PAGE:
In Texas, Martin Elementary School Helps a Century-Old District Leap into the Future
Beaumont, a city on the southeastern coast of Texas, is rich in history and opportunity. Founded in 1838 based on farming and port industries, Beaumont soon became a Boomtown with the discovery of oil. Today’s residents proudly share in Beaumont’s legacy of progress while also facing unique challenges, which range from enduring hurricanes to evolving a 140-year-old school system.
Like the city itself, Beaumont Independent School District (BISD) has a rich history and has been serving the community since 1883. While it’s easy to look back on the centuries of Beaumont residents who gained their life skills from the district, there’s growing recognition that the district needs to meet the needs of today’s students.
“What we see clearly as a community now is that what prepared students for life a hundred years ago won’t prepare them for life today,” says Anetra Cheatham, Chief Innovation Officer of BISD. “We’re innovating and creating a modern education vision rooted in local values.”
Reimagining Learning with the Leaps
At Martin Elementary School (Martin Elementary) in North Beaumont, Cheatham partnered with Martin Elementary Principal Tamara Long, BISD Chief Academic Officer Kandiest Martin-Brock, and the entire North Beaumont community to reimagine learning for Martin Elementary students. What resulted is a new school experience grounded in high expectations, affirmation, and relevance—delivered with deep connection and community.
“The very first thing we did was involve the community,” says Principal Long. “For our students to thrive, we knew our school needed to look and feel different. But it wasn’t up to just school leadership to make those decisions.”
Cheatham, Long, and Martin-Brock—alongside Transcend Design Partner Courtney Bell—convened the North Beaumont community to reflect on the community’s strengths and growth areas, and helped crystallize a plan for education innovation. The plan was guided by Transcend’s Leaps for Equitable, 21st-Century Learning, which describe key ways the student experience must change so that schools can prepare all young people to thrive in and transform the world.
“When we reviewed the Leaps with the community, we heard clearly that everything we planned needed to move Martin Elementary learners from an experience of isolation to an experience grounded in connection and community,” says Bell. “Creating a relationship-rich environment where learners are deeply known and feel they belong—everything would stem from there.”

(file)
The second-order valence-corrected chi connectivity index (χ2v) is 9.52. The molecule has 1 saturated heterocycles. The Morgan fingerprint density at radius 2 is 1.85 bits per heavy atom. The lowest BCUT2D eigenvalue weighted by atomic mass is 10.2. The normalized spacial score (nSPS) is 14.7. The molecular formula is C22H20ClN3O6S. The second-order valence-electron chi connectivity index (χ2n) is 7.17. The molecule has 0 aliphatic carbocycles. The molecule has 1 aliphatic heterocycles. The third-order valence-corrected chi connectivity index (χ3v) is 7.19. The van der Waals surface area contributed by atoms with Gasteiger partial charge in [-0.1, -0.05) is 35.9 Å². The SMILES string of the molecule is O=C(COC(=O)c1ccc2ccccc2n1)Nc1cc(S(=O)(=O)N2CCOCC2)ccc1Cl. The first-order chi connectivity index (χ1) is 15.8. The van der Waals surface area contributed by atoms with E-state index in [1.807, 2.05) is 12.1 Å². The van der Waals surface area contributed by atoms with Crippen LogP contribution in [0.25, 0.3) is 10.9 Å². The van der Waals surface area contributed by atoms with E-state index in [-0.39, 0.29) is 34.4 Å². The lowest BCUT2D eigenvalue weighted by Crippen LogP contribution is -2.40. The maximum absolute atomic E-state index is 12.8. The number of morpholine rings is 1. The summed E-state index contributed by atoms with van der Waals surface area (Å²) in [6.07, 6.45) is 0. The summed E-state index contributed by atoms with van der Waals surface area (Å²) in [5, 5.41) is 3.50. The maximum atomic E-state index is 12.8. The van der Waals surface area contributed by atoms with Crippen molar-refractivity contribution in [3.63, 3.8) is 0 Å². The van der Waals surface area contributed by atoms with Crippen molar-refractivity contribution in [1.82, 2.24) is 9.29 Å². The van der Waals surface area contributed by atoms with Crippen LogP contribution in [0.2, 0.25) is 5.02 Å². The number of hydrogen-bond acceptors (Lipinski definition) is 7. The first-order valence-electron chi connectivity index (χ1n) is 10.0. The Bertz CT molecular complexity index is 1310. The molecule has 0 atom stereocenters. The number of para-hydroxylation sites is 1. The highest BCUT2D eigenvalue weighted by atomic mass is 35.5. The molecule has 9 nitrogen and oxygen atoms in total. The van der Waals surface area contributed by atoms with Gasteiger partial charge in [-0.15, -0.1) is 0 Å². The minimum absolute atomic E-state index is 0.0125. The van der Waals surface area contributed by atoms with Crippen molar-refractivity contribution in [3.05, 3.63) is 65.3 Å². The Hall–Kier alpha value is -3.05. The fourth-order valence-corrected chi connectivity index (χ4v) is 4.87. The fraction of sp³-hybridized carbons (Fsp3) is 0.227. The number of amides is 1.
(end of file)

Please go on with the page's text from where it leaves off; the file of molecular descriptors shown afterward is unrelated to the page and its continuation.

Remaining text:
The other leaps prioritized by the North Beaumont community included moving from a learning experience with unequal expectations to one with high expectations and unlimited opportunities for all; from a culture of assimilation and marginalization to one of affirmation of self and others; and from learning that feels disconnected from young peoples’ lives and interests to learning that is relevant and authentic.
Designing a New School Experience
With a clear charge from the community and using the Leaps framework, school and district leaders went about designing a school experience like none other in BISD. Martin Elementary transitioned to a school week consisting of four regular days and one “passion day.”
Passion days blend genius hours (remediation or enrichment, based on that week’s exit tickets) with passion blocks—a wide range of courses that students opt into based on their interests. In the first year of passion blocks, judges guest-taught law and a local musician donated time to band and choir. Seniors from the high school’s new gymnastics team taught the sport and a local pharmacist conducted titration-based science experiments. Sewing, cooking, tennis, and graphic design were also offered.
The leaps weren’t only incorporated during passion days; they were woven throughout all instruction:
- High expectations: Chief Innovation Officer Cheatham helped the school implement a more rigorous curriculum better prepares all students for college, career, and beyond
- Affirmation of self and others: Principal Long used empathy interviews, emotional check-ins, and community circles to ensure all students felt supported.
- Relevance: Dr. Martin-Brock and school staff sought student input on how to connect their interests and goals to their broader communities to help students see more value in learning and increased motivation and engagement with content.
Transcend Design Partner Bell credits much of Martin Elementary’s success to building a stronger school culture, including for teachers. “The leaps we focused on provided clarity to teachers on what kind of environment we were building. We also went on a leadership journey with our teachers, implementing an adult social-emotional learning series, engaging them in StrengthsFinder and conflict style exercises. We saw more buy-in and a better sense of belonging amongst teachers, and that had a trickle-down effect for students.”
The leaps made at Martin Elementary helped the school move from an F to a B grading by the Texas Education Agency in just two years. State representatives took note of the “Martin model” and invited Cheatham to share with the legislature how their approach to innovation led to high student achievement. Today, more schools in North Beaumont are looking to adapt Martin’s methods.
I’m excited about the opportunities and learning experiences being developed in Beaumont. The 21st century skills they’re getting at schools like Martin Elementary will carry them and our entire community into the future.Anetra Cheatham, Chief Innovation Officer of BISD
Transcend supports communities to create and spread extraordinary, equitable learning environments.